Charlie Gates is a man of constant motion, living his life in as energetic and vigorous a fashion as the frenetic manufacturing in the rubber plants that carried his name. He’s been involved in everything from belts to boots, but his highest calling turned out to be aviation. Just three years after the innovative jet started flying, a series of accidents and setbacks left Lear Jet with an uncertain future. Charles Gates’ belief in the new jet not only saved it, but his vision also took Lear Jet to unimagined heights with new product development and profitability.
Born May 27, 1921, Gates was the fifth child—and first son—born to Charles Cassius and Hazel Gates. Charles C. Gates turned to manufacturing to support his new family. For an investment of $3,500, he became the owner of the Colorado Tire and Leather Company.
Although the company wasn’t as profitable as he had been led to believe, Gates kept his chin up. Advertising and new products ranging from horse halters to fan belts managed to lure customers, and in 1919, the business became the Gates Rubber Company.
After the Japanese bombed Pearl Harbor in December 1941, the nation once again found itself at war. Gates employees, which soon included many housewives, operated six-day, 48-hour weeks to produce rubber products for the home and war fronts. In 1961, the elder Gates, 83, died, leaving behind a specialized company in a highly competitive and volatile rubber business. After several attempts to diversify, the younger Gates concluded that aviation was the way to go.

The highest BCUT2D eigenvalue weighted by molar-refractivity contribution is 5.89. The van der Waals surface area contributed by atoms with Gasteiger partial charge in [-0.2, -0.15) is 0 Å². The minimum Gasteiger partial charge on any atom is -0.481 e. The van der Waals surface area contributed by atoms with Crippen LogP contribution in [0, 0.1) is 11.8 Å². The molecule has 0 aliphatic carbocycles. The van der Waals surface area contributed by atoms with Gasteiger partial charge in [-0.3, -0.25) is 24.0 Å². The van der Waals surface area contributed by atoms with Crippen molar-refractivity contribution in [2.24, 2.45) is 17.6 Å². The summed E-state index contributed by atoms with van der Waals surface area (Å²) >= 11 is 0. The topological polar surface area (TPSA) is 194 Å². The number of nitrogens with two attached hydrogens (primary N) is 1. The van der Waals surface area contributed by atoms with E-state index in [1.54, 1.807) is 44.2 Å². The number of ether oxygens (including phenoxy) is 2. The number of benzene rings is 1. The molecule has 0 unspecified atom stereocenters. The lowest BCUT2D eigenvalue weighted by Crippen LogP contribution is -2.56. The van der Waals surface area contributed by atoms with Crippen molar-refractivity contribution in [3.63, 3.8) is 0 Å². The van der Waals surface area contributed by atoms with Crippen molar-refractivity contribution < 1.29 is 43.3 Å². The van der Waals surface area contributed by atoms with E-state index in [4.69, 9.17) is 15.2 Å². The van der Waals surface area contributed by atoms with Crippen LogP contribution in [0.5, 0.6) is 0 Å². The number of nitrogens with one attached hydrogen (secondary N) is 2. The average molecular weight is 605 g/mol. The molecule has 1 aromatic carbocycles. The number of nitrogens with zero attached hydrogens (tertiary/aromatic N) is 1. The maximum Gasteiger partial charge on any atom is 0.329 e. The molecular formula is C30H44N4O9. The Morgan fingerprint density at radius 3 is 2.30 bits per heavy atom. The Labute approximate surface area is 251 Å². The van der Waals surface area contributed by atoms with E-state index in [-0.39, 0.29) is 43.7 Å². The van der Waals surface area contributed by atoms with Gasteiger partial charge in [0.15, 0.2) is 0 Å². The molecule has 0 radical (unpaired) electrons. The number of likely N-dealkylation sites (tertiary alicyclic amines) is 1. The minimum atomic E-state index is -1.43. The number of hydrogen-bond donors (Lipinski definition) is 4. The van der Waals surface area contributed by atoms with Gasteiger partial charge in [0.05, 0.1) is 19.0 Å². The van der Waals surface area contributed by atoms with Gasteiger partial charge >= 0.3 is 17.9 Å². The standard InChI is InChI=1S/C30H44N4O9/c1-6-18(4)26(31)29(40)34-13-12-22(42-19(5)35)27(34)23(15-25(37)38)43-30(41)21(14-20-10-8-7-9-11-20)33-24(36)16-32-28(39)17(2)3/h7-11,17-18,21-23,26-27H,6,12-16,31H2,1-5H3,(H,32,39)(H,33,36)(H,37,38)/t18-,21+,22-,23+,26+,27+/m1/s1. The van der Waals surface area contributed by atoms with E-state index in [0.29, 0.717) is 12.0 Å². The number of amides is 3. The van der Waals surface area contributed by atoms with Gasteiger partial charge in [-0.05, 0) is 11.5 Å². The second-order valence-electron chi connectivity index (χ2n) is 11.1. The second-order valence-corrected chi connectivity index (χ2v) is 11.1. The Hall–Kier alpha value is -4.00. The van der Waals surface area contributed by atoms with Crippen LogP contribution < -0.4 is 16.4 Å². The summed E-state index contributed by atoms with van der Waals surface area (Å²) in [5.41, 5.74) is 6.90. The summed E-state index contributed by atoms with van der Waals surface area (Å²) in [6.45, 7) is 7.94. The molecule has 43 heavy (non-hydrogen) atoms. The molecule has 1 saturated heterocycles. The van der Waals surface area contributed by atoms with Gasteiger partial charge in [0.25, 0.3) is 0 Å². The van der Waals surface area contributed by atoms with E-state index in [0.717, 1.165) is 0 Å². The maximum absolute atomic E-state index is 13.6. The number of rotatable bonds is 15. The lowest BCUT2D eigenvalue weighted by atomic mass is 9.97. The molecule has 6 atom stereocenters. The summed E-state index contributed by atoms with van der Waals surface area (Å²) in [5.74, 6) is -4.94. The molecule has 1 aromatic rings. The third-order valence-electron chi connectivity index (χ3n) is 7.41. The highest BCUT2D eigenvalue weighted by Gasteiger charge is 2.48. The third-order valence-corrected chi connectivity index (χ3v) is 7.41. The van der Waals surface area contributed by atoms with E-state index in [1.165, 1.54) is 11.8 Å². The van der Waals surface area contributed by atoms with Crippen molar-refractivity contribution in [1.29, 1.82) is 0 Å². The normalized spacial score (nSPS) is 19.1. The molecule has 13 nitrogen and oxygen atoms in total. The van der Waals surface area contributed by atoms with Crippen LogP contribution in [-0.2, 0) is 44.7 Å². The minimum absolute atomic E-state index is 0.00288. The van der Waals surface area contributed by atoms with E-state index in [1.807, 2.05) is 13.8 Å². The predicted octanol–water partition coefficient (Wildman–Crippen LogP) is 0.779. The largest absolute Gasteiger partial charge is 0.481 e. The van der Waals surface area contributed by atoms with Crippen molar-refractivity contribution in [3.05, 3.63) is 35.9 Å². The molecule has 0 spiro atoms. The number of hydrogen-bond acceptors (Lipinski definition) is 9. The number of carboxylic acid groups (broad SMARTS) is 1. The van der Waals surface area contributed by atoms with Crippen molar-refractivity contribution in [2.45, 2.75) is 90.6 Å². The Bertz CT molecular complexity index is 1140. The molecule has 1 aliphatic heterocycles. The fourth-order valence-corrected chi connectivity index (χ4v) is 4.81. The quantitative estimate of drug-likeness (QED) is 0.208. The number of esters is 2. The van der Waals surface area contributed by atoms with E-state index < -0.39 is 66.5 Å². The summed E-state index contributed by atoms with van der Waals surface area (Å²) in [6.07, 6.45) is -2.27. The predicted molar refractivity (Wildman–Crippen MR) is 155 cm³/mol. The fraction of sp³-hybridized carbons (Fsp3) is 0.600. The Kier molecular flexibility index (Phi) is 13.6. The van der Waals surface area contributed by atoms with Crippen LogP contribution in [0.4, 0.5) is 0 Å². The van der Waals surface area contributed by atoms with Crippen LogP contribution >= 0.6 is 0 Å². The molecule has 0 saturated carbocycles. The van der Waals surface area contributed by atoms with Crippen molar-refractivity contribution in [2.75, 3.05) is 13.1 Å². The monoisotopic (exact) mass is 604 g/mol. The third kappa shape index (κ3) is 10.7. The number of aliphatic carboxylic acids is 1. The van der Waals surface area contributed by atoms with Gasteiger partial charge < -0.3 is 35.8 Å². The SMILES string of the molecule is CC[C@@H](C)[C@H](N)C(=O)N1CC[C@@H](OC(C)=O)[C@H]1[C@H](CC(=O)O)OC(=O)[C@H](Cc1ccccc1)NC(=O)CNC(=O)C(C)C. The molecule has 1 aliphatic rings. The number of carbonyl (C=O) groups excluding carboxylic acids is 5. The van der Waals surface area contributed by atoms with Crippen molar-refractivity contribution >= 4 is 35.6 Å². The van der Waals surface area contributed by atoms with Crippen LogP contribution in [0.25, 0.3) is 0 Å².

Earlier, Gates, a pilot, had acquired a Beech Travel Air, in which to transport Gates Rubber executives, from Harry Combs. In 1966, he acquired the Combs FBO, renaming it Combs Gates. The following year, Gates acquired Roscoe Turner’s FBO. Although numbering only two at the time, the Combs Gates network of fixed base operations was born.
“I believed in corporate aircraft early,” said Gates. “We went through the slower twin and DC-3s, and the Fokker F-27, working up the line.”
In 1967, conversation between Combs and Gates turned to the Learjet. In April 1967, Gates acquired control of Lear Jet Industries.
“The Learjet had become synonymous with the corporate jet,” Gates said.
Lear Jet Industries Inc. became Gates Learjet Corporation and Gates served as chairman of the board.
In September 1987, after 20 years, Gates sold Gates Learjet Corporation. Today, Learjets are the backbone of Bombardier Aerospace, a world leader of business and commercial aircraft.